Infosys appoints Nandan Nilekani as non-executive chairman

Nandan Nilekani of Infosys
Infosys announced the appointment of its co-founder and former CEO Nandan Nilekani as the non-executive chairman of the Board.

The presence of Nandan Nilekani, who was the CEO of Infosys during 2002 March to 2007 April, will assist the technology outsourcing company to manage business in the wake of the unexpected resignation of Vishal Sikka.

Infosys earlier appointed UB Praveen Rao as the interim CEO.

The Board accepted the resignation of R Seshsayee as its chairman and as a Director on the Board with immediate effect, as well of co-chairman Ravi Venkatesan though he continues as an independent director and executive vice-chairman Vishal Sikka with immediate effect.

Infosys also accepted resignations of directors Jeffery S. Lehman and John Etchemendy.

Nandan Nilekani, 62, who was CEO of Infosys from March 2002 till April 2007 and its vice-chairman, quit the company in 2009 to head the Unique Identification Authority of India as its first chairman till May 2014.

“Nilekani is an iconic leader, a successful entrepreneur and investor, and someone who has played a pivotal role in the country’s transition to a digital economy,” said the company in a statement.

Nandan Nilekani said he looked forward to working with his colleagues on the Board and in executive management on the business opportunities and delivering benefits to its clients, investors, employees and communities.

“The Board will consider a shareholder consultation process as a critical part of its overall engagement initiatives with all stakeholders that are being taken up on a priority basis,” he said.

He also thanked Sika for his service as the CEO over the last three years and wished him well in his future endeavours.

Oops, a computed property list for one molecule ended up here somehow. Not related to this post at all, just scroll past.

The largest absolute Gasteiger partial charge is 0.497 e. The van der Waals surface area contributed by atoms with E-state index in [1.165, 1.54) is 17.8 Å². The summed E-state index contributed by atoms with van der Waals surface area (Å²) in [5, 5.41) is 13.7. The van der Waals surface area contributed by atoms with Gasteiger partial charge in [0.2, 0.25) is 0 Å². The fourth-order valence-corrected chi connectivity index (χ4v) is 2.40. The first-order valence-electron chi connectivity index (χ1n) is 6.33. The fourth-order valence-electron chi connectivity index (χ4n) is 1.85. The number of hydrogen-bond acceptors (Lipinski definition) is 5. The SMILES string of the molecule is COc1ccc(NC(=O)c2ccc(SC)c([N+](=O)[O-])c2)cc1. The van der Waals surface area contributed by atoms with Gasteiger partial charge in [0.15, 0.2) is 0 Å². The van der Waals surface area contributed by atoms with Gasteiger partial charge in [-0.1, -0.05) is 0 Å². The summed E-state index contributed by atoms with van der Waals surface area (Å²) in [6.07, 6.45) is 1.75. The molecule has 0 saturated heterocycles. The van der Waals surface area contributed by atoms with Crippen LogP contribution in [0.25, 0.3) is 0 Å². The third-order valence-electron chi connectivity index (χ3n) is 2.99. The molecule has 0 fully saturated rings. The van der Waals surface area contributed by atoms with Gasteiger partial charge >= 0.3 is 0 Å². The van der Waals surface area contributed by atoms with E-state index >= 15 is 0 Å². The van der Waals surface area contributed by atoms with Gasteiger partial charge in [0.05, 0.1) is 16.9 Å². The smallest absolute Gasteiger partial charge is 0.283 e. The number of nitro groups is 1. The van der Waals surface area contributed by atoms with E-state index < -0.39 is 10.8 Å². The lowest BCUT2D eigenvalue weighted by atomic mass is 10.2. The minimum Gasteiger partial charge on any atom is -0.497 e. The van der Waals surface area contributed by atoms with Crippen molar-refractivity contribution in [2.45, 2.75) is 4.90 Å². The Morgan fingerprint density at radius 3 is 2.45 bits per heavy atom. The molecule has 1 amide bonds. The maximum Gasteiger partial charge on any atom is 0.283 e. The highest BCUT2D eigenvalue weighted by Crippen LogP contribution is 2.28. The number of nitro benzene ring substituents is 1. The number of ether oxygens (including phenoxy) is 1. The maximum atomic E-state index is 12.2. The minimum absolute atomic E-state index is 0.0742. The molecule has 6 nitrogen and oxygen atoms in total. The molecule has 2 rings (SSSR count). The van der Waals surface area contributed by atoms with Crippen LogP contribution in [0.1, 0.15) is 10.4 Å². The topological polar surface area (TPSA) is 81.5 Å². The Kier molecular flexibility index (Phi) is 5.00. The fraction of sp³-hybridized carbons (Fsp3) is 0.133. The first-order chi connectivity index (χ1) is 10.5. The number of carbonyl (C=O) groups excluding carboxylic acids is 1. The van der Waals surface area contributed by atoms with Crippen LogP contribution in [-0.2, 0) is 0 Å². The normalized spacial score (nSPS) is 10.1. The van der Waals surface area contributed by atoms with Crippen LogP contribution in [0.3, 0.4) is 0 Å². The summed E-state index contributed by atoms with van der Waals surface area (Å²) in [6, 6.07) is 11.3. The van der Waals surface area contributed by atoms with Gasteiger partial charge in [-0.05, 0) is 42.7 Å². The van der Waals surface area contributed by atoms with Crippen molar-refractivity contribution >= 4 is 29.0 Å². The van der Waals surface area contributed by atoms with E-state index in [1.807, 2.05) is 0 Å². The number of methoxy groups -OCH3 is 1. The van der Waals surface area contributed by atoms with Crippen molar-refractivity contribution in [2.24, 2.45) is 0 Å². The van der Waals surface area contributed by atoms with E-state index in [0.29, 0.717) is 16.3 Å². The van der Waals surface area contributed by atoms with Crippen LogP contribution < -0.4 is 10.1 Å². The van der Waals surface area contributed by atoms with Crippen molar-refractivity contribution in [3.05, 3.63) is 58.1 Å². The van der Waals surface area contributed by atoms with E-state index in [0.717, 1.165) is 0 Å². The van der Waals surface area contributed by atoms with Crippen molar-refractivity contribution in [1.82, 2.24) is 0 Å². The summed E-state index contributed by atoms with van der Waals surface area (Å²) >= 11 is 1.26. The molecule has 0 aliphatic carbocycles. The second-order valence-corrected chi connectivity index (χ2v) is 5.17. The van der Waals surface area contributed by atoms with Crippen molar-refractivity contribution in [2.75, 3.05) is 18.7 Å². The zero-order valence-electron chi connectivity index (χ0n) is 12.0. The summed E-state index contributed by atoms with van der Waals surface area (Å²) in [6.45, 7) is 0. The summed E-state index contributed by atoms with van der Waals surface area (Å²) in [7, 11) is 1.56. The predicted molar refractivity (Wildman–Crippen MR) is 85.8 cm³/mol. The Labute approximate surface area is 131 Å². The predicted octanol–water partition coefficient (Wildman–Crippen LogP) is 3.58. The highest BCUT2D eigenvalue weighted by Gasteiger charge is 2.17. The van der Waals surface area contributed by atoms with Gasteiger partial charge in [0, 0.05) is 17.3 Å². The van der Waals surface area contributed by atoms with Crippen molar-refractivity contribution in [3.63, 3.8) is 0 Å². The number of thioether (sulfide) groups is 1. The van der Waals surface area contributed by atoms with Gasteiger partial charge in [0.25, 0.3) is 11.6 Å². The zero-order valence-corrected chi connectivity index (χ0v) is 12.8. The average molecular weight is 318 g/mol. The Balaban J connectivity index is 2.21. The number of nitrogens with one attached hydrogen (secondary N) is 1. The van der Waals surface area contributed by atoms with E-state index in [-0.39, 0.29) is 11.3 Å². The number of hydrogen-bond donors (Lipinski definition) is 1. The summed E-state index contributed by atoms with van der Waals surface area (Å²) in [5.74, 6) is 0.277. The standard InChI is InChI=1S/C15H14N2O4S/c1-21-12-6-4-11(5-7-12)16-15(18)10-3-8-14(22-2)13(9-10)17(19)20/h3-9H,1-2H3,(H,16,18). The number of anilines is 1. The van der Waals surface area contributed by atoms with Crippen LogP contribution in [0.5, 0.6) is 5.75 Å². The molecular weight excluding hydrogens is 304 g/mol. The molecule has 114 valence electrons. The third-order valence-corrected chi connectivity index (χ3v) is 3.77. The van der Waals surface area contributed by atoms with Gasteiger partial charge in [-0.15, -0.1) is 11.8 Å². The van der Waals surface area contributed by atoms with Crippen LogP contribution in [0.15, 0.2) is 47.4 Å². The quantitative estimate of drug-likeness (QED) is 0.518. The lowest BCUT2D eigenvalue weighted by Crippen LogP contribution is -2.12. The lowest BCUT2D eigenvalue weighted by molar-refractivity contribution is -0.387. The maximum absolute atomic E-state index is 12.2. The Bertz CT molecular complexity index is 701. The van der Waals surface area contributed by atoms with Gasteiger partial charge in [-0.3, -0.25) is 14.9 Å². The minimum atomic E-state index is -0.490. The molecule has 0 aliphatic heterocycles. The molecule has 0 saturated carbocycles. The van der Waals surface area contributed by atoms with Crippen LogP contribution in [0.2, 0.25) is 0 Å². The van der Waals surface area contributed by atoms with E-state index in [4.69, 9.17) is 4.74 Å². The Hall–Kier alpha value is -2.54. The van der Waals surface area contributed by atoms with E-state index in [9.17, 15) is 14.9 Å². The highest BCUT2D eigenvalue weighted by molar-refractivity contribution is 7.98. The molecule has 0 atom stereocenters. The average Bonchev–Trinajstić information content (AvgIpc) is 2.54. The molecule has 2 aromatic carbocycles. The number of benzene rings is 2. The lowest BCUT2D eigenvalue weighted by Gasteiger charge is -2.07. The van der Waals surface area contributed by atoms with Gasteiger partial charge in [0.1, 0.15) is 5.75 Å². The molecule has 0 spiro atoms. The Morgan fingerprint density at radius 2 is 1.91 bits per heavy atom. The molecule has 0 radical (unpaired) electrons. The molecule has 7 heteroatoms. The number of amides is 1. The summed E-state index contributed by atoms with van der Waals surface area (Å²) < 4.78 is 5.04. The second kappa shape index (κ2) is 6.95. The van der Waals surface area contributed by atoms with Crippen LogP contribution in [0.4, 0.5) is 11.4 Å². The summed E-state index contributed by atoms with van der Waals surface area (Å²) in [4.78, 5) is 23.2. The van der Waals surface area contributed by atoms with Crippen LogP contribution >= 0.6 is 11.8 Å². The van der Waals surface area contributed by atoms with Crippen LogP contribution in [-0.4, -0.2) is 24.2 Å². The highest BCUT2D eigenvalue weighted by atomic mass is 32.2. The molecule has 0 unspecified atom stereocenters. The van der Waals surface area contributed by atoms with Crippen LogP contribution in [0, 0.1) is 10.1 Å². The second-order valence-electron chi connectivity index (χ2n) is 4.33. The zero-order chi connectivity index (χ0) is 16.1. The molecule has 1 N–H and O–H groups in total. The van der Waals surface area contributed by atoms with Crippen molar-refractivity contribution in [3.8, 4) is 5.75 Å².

Seshasayee stated that Nandan Nilekani was the ideal leader for the company at this stage of its development.

“Nilekani’s appointment will allow the company to focus on the strategic changes it needs to make to capitalise on the opportunities in the years ahead. Under him, Infosys will build a cohesive management team that will take it to a leadership position in the industry,” he said.

Sikka said the company had found an ideal leader to manage the transition, as he would guide the firm to new frontiers of success.

“Last week I said that my remaining on the Board was to enable a smooth transition. In Nandan, we have found an ideal leader to manage this transition,” said Sikka, who resigned on August 18 as CEO and Managing Director three years after joining on August 1, 2014.

Lehman, who was to retire from the Board in April 2018, said with Sikka’s departure, the company was entering into a stage in which the time demands on independent directors would be compounded.

“In light of other demands on my time, I think it best if I accelerate my departure from the Board by a few months to allow a new independent director to start in this important role,” he said.

U.B. Pravin Rao, who will continue as Interim CEO and MD, said he was pleased to welcome back Nilekani.

“The Board will continue with its earlier stated plan to identify a permanent CEO and MD,” he added Rao.